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I am writing a dish washer program, Dishwasher has a pump, motor, and an ID. Pump, motor, date, time are other small classes which Dishwasher will use. I checked with the debugger but when I create the Dishwasher class, my desired values aren't initialized. I think I am doing something wrong but what? :(

So the Dishwasher class is below :

class Dishwasher {
    Pump pump; // the pump inside the dishwasher
    Motor motor;// the motor inside the dishwasher

    char* washer_id;//011220001032 means first of December 2000 at 10:32h
    Time time_built;// Time variable, when the Dishwasher was built
    Date date_built;// Date variable, when the Dishwasher was built

    Time washing_time;      // a time object, like 1:15 h
public:
    Dishwasher(Pump, Motor, char*, float);
}; 

This is how I initialize the Class :

Dishwasher::Dishwasher(Pump p, Motor m, char *str, float f) 
    : pump(p), motor(m), max_load(f)
{
    washer_id = new char [(strlen(str)+1)];
    strcpy (washer_id,str);
    time_built.id2time(washer_id);
    date_built.id2date(washer_id);
}

This is how I create the class:

Dishwasher siemens( 
        Pump(160, "011219991143"), 
        Motor(1300, "081220031201"), 
        "010720081032", 
        17.5);

Here is the full code if you would like to see further, because I removed some unused things for better readability : http://codepad.org/K4Bocuht

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1  
Read about copy constructors, and use std::string instead of char*. Objects are being copied here, and the strings you allocated are lost. –  Alexandre C. Jun 10 '12 at 22:41
    
In case you didn't catch it, your Time class has an extra Time:: on add(). –  chris Jun 10 '12 at 22:52

2 Answers 2

up vote 4 down vote accepted

First of all, I can't get over the fact you're using a char* for shuffling strings around. For crying out loud, std::string. It's a standardized way of dealing with a string of characters. It can wiggle its way out of anything you throw at it, efficiently. Be it a string literal, a char array, a char* or yet another string.

Second of all, your professor needs professional help. It's one thing to teach the "lower level intuition" with something more raw, but to enforce this on students who ought to be studying C++ is plain bad practice.

Now, onto the problem at hand. I'll just take the toplevel example, namely the raw, "naked" pointer lying in your Dishwasher constructor, the char* str. As you know, that's a pointer, namely a pointer to a type char. A pointer stores the memory address of a variable (the first byte of any type of variable in question, which is the lowest addressable unit in memory).

That distinct difference is very important. Why? Because when you assign a pointer to something else, you're not copying the actual object, but only the address of its first byte. So, in effect, you just get two pointers pointing to the same object.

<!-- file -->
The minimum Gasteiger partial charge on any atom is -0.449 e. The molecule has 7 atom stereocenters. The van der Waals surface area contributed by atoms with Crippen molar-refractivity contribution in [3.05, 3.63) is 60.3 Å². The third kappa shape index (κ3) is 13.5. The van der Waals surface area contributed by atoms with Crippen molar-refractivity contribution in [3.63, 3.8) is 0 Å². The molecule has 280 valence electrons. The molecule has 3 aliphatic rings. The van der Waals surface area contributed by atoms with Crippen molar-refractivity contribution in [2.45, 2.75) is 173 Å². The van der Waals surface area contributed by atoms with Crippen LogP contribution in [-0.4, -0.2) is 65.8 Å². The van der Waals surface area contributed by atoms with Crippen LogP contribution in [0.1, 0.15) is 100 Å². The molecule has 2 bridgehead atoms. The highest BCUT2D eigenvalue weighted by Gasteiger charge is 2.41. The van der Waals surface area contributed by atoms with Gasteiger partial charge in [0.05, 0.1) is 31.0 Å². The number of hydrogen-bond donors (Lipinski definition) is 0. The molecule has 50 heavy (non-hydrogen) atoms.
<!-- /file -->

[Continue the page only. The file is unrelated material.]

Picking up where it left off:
As you are, no doubt, a good memory citizen, you probably defined a destructor to take care of this:

washer_id = new char [(strlen(str)+1)];

You're basically allocating strlen(str)+1 bytes on the heap, something that is unmanaged by the system and remains in your capable hands. Hence the name, a heap. A bunch of stuff, lose the reference to it, you'll never find it again, you can just throw it all away (what actually happens to all the leaks when the program returns out of main). Therefore, it is your duty to tell the system when you're done with it. And you did, defined a destructor, that is.

A big, nasty but...

But... There is a problem with this scheme. You have a constructor. And a destructor. Which manage resource allocation and deallocation. But what about copying?

Dishwasher siemens( 
        Pump(160, "011219991143"), 
        Motor(1300, "081220031201"), 
        "010720081032", 
        17.5);

You are probably aware that the compiler will try to implicitly create a basic copy constructor, a copy assignment operator (for objects that have already been constructed) and a destructor. Since an implicitly-generated destructor has nothing to release manually (we discussed dynamic memory and our responsibility), it is empty.

Because we do work with dynamic memory and allocate varying size blocks of bytes to store our text, we have a destructor in place (as your longer code shows). That is all well, but we still deal with an implicitly generated copy constructor and a copy assignment operator which copy the direct values of variables. As a pointer is a variable whose value is a memory address, what an implicitly-generated copy constructor or copy assignment operator does is just copying that memory address (this is called a shallow copy) which just creates another reference to a unique, singular byte in memory (and the rest of the contiguous block).

What we want is the opposite, a deep copy, to allocate new memory and copy over the actual object (or any compound multi-byte type, array data structure etc.) stored at the incoming pointer's memory address. This way, they will point to distinct objects whose lifespan is tied to the lifespan of the enveloping object, not the lifespan of the object from which is being copied from.

Observe in the example above that you're creating temporary objects on the stack which are alive for the time the constuctor is in action, after which they are released and their destructors are invoked.

Dishwasher::Dishwasher(Pump p, Motor m, char *str, float f) 
    : pump(p), motor(m), max_load(f)
{
    washer_id = new char [(strlen(str)+1)];
    strcpy (washer_id,str);
    time_built.id2time(washer_id);